Numbers released on May 15 by the FAA dramatize growing concerns over increasing numbers of people who continue to shine laser pointers at passing aircraft. While relatively harmless in initial appearance, laser beams from even handheld pointers have temporarily blinded pilots and forced crewmembers to take evasive action.
AINsafety » May 21, 2012
Denny Fitch, famous for his role in helping fly a crippled United Airlines DC-10 and saving the lives of 185 persons aboard, died last week in St. Charles, Ill., at the age of 69.
When aviation people speak of Part 135 operations, many of us naturally assume a business jet or at least turboprop is involved.
Criminal prosecution in the wake of aviation accidents is on the rise, although not as much in the U.S. as in some other countries, at least for now.
FAA Order JO 7110.65 is the manual–some call it the “ATC bible”–that air traffic controllers turn to for guidance about ATC procedures and phraseology. Last week, the Agency updated a few procedures to reflect a change in thinking about speeds and aircraft separation.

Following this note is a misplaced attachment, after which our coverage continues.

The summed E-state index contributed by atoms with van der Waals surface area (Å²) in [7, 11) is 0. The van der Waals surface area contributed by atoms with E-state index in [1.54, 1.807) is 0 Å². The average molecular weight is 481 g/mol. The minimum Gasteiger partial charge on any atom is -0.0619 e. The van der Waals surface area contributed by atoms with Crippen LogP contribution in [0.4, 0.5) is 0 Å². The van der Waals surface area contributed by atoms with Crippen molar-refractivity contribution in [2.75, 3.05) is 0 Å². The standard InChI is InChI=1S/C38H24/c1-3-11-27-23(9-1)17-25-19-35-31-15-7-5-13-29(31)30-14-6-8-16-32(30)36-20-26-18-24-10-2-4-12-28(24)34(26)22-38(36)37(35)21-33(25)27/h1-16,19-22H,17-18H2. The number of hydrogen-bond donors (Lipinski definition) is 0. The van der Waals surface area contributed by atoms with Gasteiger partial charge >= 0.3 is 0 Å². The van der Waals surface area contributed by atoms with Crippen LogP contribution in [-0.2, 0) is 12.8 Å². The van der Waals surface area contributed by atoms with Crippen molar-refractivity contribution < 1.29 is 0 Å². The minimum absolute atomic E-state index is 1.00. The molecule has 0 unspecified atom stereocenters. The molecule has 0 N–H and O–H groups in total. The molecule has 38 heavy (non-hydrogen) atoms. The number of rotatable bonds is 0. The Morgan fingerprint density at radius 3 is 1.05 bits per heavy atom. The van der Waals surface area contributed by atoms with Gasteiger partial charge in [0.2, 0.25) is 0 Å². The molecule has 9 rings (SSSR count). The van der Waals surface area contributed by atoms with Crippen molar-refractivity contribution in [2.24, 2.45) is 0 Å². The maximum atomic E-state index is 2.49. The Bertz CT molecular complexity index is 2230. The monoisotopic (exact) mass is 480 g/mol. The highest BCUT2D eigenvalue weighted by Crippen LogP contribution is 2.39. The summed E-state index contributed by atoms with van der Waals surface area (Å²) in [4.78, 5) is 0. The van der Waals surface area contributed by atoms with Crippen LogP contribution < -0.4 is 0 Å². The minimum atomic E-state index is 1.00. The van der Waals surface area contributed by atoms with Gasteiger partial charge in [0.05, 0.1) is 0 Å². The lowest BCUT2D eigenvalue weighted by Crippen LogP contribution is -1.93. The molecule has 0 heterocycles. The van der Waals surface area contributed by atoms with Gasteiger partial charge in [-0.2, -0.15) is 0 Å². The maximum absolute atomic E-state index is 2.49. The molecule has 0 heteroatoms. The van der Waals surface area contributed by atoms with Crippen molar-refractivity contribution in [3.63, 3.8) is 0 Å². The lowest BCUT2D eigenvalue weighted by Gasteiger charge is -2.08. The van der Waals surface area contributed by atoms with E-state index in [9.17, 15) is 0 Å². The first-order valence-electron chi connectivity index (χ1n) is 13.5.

A story reported in New Scientist.com claimed that the crash of a Schiebel unmanned air vehicle into a control truck near Incheon South Korea last week was the result of an operator error and not, as was earlier reported, due to the machine’s loss of a GPS signal during the flight.
The Federal Register this week published corrections to the final rule on flight-crew rest and duty times. Clarifications include that flight-crew members may not accept a trip that forces them to exceed 100 flight hours in any 672-consecutive-hour period, nor more than 1,000 hours in a given 365-day period.
The FAA this week opened a new website offering a parent toolkit that promotes the idea that kids on airplanes belong buckled into an approved child safety seat, not sitting on their parent’s lap.
Fifteen of the 21 people aboard an Agni-Air Dornier 228 died when the 19-seat turboprop twin struck the side of a mountain near Nepal’s Jomsom Airport (VNJS) in the Himalayas on May 14.
The FAA admitted in court on May 20 that there might have been flaws in the data the agency used to decide that cargo pilots should be excluded from new rest rules published last December.